- by Parmita Borah

Jayanta Hazarika (1943-1977)
Jayanta Hazarika (1943-1977)
Jayanta Hazarika (1943-1977) - was an eminent singer, instrumentalist, composer and music director all rolled into one. His evanescent lifetime was marked by his superior musical endowment, meticulous success and popularity. His integration of western notes into lucid Assamese tunes positioned him as the archetype of progressive Assamese music. He was an expertise in a legion of musical instruments including guitar, drums, mandolin, accordion, tabla, mouth organ and many more. He is also one of the few musicians who could play more than two octaves in the harmonium at a time.

He was born on 20th September 1943 to probably the most illustrious family of several gifted artists and doyens of Assamese music. At his premature demise on 15 October, 1977, he left behind his melodic wife, veteran musician/singer Manisha Hazarika, who later completed many of his unfinished compositions and a talented child, Mayukh Hazarika. Manisha Hazarika was born and raised in a in a composite musical background in Kolkata, but chose to stay back in Assam after her husband’s death to keep the memorable songs of her husband alive. Mayukh Hazarika embodies his father’s cherubic voice but has skillfully managed to create his own signature style overtime.

A younger sibling of musical prodigy Dr. Bhupen Hazarika,Jayanta Hazarika assisted the former in composing and directing music for many Assamese films. His career in play-back singing started in 1963 with Moniram Dewan (an Assamese feature film). He also sang for films like Loti Ghoti, Faguni, Chik Mik Bijulee etc. At the behest of his director-brother, he composed the score and lent his vocals for Mrityu sabati samadhi tolit, a song thatoverwhelms listeners with its emotional intensity even today. This trend-setting musician independently composed some of the most memorable tracks of the Assamese music. His euphonic contributions covers films like Bonoria Phool, Niyati, Brishti, Dharmakai and Natun Asha (completed by Manisha Hazarika) Tomar morome mor, Dekha naai, Surat magan bhayal rati, Bhorir taluwar pora jodi, Ei akash bor bishal etc. Besides he had also composed music for many documentaries like Flora and Fauna of North East India, Wheels and the Horizon, Sanman and Jyoti Chitraban.

He also had an immense love for composing music for plays. During his stint with Lakhimi Theatre of Goalpara, he completed seventeen songs for five dramas in addition to the background scores. He also handled the music for notable plays like Siraj by Phani Sarma, Baan by Prafulla Bora and Jinty, Janma, Yudh Ghosanar Din, Jerengar Sati produced by Progoti Silpi Sangha of Guwahati. While performing at International Conference of Political Songs (Club February 14, 1972, Berlin, organized by the October) he accompanied Dr Bhupen Hazarika and mesmerized his audience with his soulful compositions and dulcet vocals.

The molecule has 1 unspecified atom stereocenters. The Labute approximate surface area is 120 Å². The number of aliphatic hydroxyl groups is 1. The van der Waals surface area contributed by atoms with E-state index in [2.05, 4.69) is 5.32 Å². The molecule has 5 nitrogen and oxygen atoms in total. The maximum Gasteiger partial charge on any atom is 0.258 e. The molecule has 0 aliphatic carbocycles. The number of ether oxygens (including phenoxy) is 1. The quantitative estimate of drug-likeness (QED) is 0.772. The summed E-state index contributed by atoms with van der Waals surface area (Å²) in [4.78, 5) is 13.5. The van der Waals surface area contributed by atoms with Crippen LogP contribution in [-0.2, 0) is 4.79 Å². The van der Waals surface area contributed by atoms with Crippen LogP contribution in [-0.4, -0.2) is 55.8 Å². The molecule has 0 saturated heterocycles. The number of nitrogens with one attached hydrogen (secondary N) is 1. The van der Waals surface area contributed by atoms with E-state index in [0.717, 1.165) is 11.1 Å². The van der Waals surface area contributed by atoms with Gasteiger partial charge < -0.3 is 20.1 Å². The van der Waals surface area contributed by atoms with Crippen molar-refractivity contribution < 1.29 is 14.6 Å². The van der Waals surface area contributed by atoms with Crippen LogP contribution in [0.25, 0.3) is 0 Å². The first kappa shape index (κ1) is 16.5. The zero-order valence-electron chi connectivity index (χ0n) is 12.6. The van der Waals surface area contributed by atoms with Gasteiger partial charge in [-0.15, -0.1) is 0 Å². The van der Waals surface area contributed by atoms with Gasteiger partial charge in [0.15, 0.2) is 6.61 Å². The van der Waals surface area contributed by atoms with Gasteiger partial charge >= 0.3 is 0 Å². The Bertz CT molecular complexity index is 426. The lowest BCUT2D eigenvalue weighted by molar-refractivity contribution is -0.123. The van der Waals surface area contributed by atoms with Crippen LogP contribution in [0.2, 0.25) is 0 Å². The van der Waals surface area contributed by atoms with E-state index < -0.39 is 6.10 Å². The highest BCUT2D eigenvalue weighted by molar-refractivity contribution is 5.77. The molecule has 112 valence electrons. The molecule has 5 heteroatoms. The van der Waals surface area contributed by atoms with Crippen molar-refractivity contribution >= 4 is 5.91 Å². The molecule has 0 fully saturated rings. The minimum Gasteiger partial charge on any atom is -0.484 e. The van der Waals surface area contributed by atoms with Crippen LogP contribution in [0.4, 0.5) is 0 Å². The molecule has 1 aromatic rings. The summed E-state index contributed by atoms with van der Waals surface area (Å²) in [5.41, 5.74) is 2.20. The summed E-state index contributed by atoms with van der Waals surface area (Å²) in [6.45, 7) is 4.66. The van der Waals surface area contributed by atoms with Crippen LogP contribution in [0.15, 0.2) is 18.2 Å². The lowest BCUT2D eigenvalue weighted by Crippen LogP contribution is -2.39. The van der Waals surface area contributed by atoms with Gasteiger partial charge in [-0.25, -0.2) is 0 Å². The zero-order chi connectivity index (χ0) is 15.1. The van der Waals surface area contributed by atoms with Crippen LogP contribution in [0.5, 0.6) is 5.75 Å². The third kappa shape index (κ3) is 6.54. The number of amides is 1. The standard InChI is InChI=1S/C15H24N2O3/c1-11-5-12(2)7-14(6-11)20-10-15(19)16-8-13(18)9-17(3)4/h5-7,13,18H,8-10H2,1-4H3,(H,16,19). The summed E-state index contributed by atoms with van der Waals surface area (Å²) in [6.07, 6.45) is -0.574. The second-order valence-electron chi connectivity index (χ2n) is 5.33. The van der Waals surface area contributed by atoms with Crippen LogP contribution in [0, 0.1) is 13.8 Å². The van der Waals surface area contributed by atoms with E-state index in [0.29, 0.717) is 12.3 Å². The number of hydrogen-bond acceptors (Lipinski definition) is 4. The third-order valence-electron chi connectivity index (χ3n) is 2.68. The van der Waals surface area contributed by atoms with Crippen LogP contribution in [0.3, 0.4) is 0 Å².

Apart from his commercial performances, Hazarika pioneered the formation of the Sur Bahini, a mobile musical brigade which was committed to work selflessly for the welfare of the poor. Hazarika’s avant-garde style was inspired by the pioneering style of legendary film-maker Jyoti Prasad Agarwala. Like Agarwala, he conflated the elements of Assamese folk, Indian classical and Western music to entwine a contemporary musical genre yet entirely retaining the Assamese roots. His soulful melodies were usually characterized by dolorous lyrics, eccentric chords and deft use of the guitar and violin.

Hazarika also included unconventional preludes and interludes while composing and arranging music. The technical handling of an prelude in the basic 1-3-5 form (Tonic, Subdominant, Dominant), and the interlude beginning in the Minor and coming to rest in its Relative Major are still rare and laudable achievements in Assamese music. Be it the delicate guitar plucking in Surat Magan or the rich saxophone score in Mrityu sabati samadhi tolit, he managed to elevate the degree of excellence of his songs and deliver a rich euphonic experience every-time. The sheer depth, appeal and technical finesse of Jayanta Hazarika’s compositions were way ahead of its times and still continues to inspire aspiring musicians of his succeeding generations.

His phenomenal musical legacy can never be encompassed in words. His musical excellence can perhaps be best understood by letting his songs run through our souls. It is extremely unfortunate that his meaningful existence ended with his unexpected demise bringing a fulminant halt to the fruitful career and mellifluous years ahead of him.

(Picked from an Article by Parmita Borah. Previously published in The Assam Tribune with the title "Let The Music Flow")